Kabul (AFP) – Friends and colleagues of Shah Marai have reacted with shock and grief to news of the veteran AFP photographer’s death in Kabul on Monday.
Marai, who leaves behind six children, was one of at least nine journalists killed in twin suicide bomb attacks that rocked the Afghan capital.
At least another 16 people were killed in the blasts.
Joining AFP in 1996 and rising to the position of chief photographer for the agency’s Kabul bureau, Marai was remembered for his dedication to his work and his friendship with many in the city’s close-knit journalist community.
Here are some of the tributes from friends and colleagues on social media and elsewhere.
– Mahfouz Zubaide, BBC –
A childhood friend of Marai now working as a BBC producer in Kabul, Mahfouz Zubaide said he was a curious and talented journalist blessed with a “wonderful eye”.
“Shah Marai was calm, smiling and positive. He was never scared of danger,” Zubaide wrote for the BBC website.
“We found ourselves both working for the media here in Kabul, always meeting at the sites of tragedy.
“He was also a friend to many others in Kabul’s journalistic community and we are all mourning him now.”
– Mujib Mashal, New York Times –
“On days like this, truth sucks. Truth hurts,” Mujib Mashal, a senior correspondent for the New York Times, wrote on Twitter.
“Our friend, the great photographer Shah Marai, is among the dead of the second Kabul explosion this morning. He was doing his job, like he had over two decades.”
– Sediq Sediqqi, former government spokesman –
“NO, we can’t lose Marai, I am devastated,” former interior ministry spokesperson Sediq Sediqqi wrote on Twitter.
– Kate Clark, Afghanistan Analysts Network –
“It’s unbearable. #Marai a friend and colleague since the 1990s,” tweeted Kate Clark, the co-director of AAN, a long-time friend of Marai and one of the premier foreign experts on Afghanistan.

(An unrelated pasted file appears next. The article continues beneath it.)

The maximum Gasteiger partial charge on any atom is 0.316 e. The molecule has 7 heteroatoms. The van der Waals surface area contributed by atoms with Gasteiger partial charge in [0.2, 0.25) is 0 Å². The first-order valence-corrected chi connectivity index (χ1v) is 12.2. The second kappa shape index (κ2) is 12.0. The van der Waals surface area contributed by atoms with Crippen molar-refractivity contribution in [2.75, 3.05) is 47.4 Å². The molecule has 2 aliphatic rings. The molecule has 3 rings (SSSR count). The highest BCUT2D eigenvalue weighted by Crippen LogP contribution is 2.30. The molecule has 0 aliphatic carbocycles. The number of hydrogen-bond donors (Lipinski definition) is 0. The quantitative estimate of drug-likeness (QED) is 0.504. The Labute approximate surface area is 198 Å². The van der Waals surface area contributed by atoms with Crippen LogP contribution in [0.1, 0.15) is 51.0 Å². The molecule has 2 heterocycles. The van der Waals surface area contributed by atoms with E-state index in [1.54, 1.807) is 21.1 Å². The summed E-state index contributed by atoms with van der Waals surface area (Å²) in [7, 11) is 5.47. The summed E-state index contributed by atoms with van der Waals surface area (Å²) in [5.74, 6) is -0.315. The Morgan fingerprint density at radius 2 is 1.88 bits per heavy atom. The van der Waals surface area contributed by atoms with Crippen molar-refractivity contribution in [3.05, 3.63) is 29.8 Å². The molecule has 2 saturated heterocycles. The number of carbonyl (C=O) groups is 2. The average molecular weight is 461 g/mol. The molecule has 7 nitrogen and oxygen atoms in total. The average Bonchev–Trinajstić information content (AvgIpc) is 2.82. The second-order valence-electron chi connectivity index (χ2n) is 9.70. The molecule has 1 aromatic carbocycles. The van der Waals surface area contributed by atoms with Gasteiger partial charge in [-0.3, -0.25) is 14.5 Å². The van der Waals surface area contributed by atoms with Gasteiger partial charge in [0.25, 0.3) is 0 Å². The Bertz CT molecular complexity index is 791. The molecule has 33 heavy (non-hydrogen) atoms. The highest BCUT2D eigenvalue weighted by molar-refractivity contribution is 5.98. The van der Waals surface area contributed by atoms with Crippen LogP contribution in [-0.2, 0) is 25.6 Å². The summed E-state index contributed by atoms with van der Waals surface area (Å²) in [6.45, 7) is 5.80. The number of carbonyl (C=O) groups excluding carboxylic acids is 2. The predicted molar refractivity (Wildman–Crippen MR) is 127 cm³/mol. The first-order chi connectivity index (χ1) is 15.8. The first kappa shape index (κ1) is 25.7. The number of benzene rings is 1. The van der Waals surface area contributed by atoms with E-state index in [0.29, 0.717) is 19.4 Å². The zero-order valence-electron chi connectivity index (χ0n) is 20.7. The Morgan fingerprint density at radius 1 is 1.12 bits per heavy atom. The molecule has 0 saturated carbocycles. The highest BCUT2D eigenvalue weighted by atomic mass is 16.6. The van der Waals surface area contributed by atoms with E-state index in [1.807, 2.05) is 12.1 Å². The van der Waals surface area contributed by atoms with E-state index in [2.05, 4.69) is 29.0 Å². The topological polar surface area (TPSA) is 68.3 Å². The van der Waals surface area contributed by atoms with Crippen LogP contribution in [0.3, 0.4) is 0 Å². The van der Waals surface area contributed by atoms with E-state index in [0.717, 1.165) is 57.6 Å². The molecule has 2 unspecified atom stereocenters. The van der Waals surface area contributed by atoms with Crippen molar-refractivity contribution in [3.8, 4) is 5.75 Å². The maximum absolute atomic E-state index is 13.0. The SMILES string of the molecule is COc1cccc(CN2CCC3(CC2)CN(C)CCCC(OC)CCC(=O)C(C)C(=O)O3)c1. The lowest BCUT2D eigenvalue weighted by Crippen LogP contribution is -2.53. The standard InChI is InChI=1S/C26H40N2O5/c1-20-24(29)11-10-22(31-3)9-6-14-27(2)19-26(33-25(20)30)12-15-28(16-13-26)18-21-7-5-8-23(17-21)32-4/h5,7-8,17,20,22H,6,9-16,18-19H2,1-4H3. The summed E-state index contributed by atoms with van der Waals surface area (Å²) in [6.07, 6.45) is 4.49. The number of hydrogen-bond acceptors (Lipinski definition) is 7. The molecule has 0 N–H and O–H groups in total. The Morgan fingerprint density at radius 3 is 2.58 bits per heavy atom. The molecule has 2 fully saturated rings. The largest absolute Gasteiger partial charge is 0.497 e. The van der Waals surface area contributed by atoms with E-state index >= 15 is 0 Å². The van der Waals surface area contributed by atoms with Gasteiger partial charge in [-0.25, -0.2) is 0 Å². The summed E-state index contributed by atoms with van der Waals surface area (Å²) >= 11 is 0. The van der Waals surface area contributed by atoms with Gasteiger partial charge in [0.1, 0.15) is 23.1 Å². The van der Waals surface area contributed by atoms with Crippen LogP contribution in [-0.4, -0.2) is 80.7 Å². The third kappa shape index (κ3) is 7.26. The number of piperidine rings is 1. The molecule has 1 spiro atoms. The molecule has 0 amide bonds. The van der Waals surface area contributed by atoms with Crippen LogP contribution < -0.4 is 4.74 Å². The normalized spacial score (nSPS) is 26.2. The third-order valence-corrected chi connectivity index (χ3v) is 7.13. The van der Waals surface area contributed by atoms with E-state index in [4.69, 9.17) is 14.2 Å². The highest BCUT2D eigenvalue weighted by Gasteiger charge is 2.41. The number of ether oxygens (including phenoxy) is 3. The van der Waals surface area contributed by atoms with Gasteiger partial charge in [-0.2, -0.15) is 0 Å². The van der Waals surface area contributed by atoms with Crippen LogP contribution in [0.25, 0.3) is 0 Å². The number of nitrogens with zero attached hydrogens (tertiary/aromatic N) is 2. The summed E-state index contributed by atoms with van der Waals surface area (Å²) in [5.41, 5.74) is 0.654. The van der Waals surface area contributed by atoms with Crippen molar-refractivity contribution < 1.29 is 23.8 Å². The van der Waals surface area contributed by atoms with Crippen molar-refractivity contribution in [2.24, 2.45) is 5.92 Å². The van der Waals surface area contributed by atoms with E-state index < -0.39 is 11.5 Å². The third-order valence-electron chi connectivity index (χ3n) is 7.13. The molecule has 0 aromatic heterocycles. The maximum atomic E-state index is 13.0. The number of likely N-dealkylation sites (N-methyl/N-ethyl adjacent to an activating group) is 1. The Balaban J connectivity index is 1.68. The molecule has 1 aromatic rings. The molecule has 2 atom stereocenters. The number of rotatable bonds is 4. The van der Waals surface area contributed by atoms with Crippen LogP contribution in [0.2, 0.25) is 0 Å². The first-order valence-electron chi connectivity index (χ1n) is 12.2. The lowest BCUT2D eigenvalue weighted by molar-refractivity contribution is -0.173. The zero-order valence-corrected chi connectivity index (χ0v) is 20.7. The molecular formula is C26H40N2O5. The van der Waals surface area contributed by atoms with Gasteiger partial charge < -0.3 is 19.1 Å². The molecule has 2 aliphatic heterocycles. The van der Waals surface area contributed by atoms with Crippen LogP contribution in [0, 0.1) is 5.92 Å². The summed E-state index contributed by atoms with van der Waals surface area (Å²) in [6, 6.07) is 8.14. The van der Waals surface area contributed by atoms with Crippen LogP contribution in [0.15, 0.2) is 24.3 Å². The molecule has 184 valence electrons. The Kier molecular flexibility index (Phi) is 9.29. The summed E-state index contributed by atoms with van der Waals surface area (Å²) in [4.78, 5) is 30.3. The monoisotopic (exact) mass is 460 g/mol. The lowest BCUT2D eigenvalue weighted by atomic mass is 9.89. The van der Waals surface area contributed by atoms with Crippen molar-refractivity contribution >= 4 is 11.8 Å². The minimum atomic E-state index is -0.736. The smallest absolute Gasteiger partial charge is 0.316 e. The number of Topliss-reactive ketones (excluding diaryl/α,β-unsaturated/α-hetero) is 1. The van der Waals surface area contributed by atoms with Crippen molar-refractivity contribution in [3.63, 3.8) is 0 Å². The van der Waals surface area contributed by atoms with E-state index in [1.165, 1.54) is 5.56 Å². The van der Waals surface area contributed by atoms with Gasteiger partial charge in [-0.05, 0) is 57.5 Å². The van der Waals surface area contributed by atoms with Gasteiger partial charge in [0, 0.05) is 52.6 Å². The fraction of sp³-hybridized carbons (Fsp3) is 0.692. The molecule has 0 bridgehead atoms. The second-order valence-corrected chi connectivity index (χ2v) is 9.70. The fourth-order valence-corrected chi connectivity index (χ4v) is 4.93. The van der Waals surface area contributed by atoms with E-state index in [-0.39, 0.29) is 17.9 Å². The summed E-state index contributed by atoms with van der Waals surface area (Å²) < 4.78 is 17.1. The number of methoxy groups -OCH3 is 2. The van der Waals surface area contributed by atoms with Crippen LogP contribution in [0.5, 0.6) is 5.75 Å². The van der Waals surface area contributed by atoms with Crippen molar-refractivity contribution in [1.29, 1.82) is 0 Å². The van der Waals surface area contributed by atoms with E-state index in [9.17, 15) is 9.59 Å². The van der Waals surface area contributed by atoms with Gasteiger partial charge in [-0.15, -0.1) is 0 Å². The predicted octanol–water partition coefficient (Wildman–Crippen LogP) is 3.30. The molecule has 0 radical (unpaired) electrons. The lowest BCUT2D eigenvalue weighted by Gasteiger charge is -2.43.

– Christine Roehrs, Deutsche Presse-Agentur –
“This is devastating… @shahmarai has been fearlessly taking countless photographs of the Afghan war, often from up close and telling its story in a unique and moving way. What a loss,” tweeted Christine Roehrs, the Afghanistan and Pakistan bureau chief for German news agency DPA.
– Danielle Moylan, former aid worker –
Moylan, formerly based in Afghanistan with the Norwegian Refugee Council, tweeted that she had previously travelled with Marai to the eastern town of Jalalabad, where AFP was covering an influx of people displaced by the Islamic State presence in the area.
“He literally worked from sunrise to sunset to get the best photos for the story,” she wrote. “Another loss for #Afghanistan.”
– Harun Najafizada, journalist –
“When Sardar (was) killed in 14, invited @AFP Marai to talk about our friend on BBCNews, (he) accepted in difficult time,” wrote Harun Najafizada on Twitter, referring to the killing of AFP senior reporter Sardar Ahmad — one of Marai’s closest friends — in a Taliban attack in 2014.
“His sad face visible,” he said of Marai, but added that despite his grief the photographer came through for the BBC. Najafizada added: “#RIP my friend.”
– Ahmad Shuja, analyst –
“This is so painful. So wrong. No words,” wrote Ahmad Shuja, a Fulbright scholar and veteran Afghan analyst, in a post on Twitter.
– Michele Leridon, AFP –
“This is a devastating blow, for the brave staff of our close-knit Kabul bureau and the entire agency,” AFP global news director Michele Leridon said in a statement Monday.
“We can only honour the extraordinary strength, courage, and generosity of a photographer who covered often traumatic, horrific events with sensitivity and consummate professionalism.
“We also send our condolences to the families of other journalists killed in this terrible attack.”